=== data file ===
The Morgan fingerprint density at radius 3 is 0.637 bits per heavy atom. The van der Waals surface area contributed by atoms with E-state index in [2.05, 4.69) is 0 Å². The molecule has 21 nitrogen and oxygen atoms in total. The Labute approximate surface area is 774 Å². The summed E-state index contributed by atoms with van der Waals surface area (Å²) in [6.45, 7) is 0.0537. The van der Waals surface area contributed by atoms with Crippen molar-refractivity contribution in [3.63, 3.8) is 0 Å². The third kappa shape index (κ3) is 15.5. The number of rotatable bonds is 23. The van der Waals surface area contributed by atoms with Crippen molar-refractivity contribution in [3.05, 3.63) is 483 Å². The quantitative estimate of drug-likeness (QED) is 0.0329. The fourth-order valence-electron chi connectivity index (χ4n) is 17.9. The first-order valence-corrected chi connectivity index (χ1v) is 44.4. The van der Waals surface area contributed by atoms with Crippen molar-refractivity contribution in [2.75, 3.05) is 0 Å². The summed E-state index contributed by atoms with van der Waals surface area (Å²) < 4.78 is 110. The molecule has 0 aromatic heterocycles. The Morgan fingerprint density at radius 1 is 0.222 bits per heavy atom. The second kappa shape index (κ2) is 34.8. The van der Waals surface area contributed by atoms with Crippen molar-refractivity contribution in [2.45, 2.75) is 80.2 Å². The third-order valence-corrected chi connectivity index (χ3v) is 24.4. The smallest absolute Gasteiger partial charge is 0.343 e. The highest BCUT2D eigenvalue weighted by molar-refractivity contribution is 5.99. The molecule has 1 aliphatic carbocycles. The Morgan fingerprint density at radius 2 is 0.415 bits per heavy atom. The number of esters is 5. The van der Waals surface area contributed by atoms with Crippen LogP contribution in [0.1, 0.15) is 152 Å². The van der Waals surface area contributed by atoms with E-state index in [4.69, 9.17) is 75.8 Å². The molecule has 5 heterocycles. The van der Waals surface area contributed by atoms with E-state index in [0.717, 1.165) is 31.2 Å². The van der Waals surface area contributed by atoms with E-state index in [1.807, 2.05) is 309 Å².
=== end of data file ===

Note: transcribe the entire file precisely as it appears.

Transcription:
The Morgan fingerprint density at radius 3 is 0.637 bits per heavy atom. The van der Waals surface area contributed by atoms with E-state index in [2.05, 4.69) is 0 Å². The molecule has 21 nitrogen and oxygen atoms in total. The Labute approximate surface area is 774 Å². The summed E-state index contributed by atoms with van der Waals surface area (Å²) in [6.45, 7) is 0.0537. The van der Waals surface area contributed by atoms with Crippen molar-refractivity contribution in [3.63, 3.8) is 0 Å². The third kappa shape index (κ3) is 15.5. The number of rotatable bonds is 23. The van der Waals surface area contributed by atoms with Crippen molar-refractivity contribution in [3.05, 3.63) is 483 Å². The quantitative estimate of drug-likeness (QED) is 0.0329. The fourth-order valence-electron chi connectivity index (χ4n) is 17.9. The first-order valence-corrected chi connectivity index (χ1v) is 44.4. The van der Waals surface area contributed by atoms with Crippen molar-refractivity contribution in [2.75, 3.05) is 0 Å². The summed E-state index contributed by atoms with van der Waals surface area (Å²) < 4.78 is 110. The molecule has 0 aromatic heterocycles. The Morgan fingerprint density at radius 1 is 0.222 bits per heavy atom. The second kappa shape index (κ2) is 34.8. The van der Waals surface area contributed by atoms with Crippen molar-refractivity contribution in [2.45, 2.75) is 80.2 Å². The third-order valence-corrected chi connectivity index (χ3v) is 24.4. The smallest absolute Gasteiger partial charge is 0.343 e. The highest BCUT2D eigenvalue weighted by molar-refractivity contribution is 5.99. The molecule has 1 aliphatic carbocycles. The Morgan fingerprint density at radius 2 is 0.415 bits per heavy atom. The number of esters is 5. The van der Waals surface area contributed by atoms with Crippen LogP contribution in [0.1, 0.15) is 152 Å². The van der Waals surface area contributed by atoms with E-state index in [4.69, 9.17) is 75.8 Å². The molecule has 5 heterocycles. The van der Waals surface area contributed by atoms with E-state index in [0.717, 1.165) is 31.2 Å². The van der Waals surface area contributed by atoms with E-state index in [1.807, 2.05) is 309 Å².